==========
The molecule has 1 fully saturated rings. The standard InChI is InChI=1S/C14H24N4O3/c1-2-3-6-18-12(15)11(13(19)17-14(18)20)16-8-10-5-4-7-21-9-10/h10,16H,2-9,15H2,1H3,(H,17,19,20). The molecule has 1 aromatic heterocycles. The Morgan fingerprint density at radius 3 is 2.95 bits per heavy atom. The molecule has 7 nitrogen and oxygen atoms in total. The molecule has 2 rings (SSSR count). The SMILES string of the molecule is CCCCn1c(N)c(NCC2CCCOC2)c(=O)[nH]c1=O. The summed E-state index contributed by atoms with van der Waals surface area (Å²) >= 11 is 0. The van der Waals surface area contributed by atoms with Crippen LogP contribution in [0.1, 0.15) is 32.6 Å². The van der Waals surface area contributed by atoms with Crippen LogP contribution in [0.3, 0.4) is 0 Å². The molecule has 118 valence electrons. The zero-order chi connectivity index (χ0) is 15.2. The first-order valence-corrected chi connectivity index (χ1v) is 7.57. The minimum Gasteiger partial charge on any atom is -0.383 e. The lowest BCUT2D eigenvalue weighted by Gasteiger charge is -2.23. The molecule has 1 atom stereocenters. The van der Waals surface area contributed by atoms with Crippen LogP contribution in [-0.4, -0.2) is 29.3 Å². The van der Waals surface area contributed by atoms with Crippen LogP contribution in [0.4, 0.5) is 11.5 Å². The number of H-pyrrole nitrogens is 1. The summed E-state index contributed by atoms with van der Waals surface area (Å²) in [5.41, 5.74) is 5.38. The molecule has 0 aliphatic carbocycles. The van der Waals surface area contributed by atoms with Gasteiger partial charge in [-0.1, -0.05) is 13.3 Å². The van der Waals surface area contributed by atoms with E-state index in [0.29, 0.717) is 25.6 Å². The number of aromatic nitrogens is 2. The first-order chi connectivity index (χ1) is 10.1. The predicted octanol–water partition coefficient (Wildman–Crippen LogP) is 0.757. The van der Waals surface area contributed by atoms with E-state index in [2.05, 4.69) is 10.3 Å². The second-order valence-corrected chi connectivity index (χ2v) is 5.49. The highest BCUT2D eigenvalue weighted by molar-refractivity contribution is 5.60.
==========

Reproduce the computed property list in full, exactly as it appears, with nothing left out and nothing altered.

The molecule has 1 fully saturated rings. The standard InChI is InChI=1S/C14H24N4O3/c1-2-3-6-18-12(15)11(13(19)17-14(18)20)16-8-10-5-4-7-21-9-10/h10,16H,2-9,15H2,1H3,(H,17,19,20). The molecule has 1 aromatic heterocycles. The Morgan fingerprint density at radius 3 is 2.95 bits per heavy atom. The molecule has 7 nitrogen and oxygen atoms in total. The molecule has 2 rings (SSSR count). The SMILES string of the molecule is CCCCn1c(N)c(NCC2CCCOC2)c(=O)[nH]c1=O. The summed E-state index contributed by atoms with van der Waals surface area (Å²) >= 11 is 0. The van der Waals surface area contributed by atoms with Crippen LogP contribution in [0.1, 0.15) is 32.6 Å². The van der Waals surface area contributed by atoms with Crippen LogP contribution in [0.3, 0.4) is 0 Å². The molecule has 118 valence electrons. The zero-order chi connectivity index (χ0) is 15.2. The first-order valence-corrected chi connectivity index (χ1v) is 7.57. The minimum Gasteiger partial charge on any atom is -0.383 e. The lowest BCUT2D eigenvalue weighted by Gasteiger charge is -2.23. The molecule has 1 atom stereocenters. The van der Waals surface area contributed by atoms with Crippen LogP contribution in [-0.4, -0.2) is 29.3 Å². The van der Waals surface area contributed by atoms with Crippen LogP contribution in [0.4, 0.5) is 11.5 Å². The number of H-pyrrole nitrogens is 1. The summed E-state index contributed by atoms with van der Waals surface area (Å²) in [5.41, 5.74) is 5.38. The molecule has 0 aliphatic carbocycles. The van der Waals surface area contributed by atoms with Gasteiger partial charge in [-0.1, -0.05) is 13.3 Å². The van der Waals surface area contributed by atoms with E-state index in [0.29, 0.717) is 25.6 Å². The number of aromatic nitrogens is 2. The first-order chi connectivity index (χ1) is 10.1. The predicted octanol–water partition coefficient (Wildman–Crippen LogP) is 0.757. The van der Waals surface area contributed by atoms with E-state index in [2.05, 4.69) is 10.3 Å². The second-order valence-corrected chi connectivity index (χ2v) is 5.49. The highest BCUT2D eigenvalue weighted by molar-refractivity contribution is 5.60.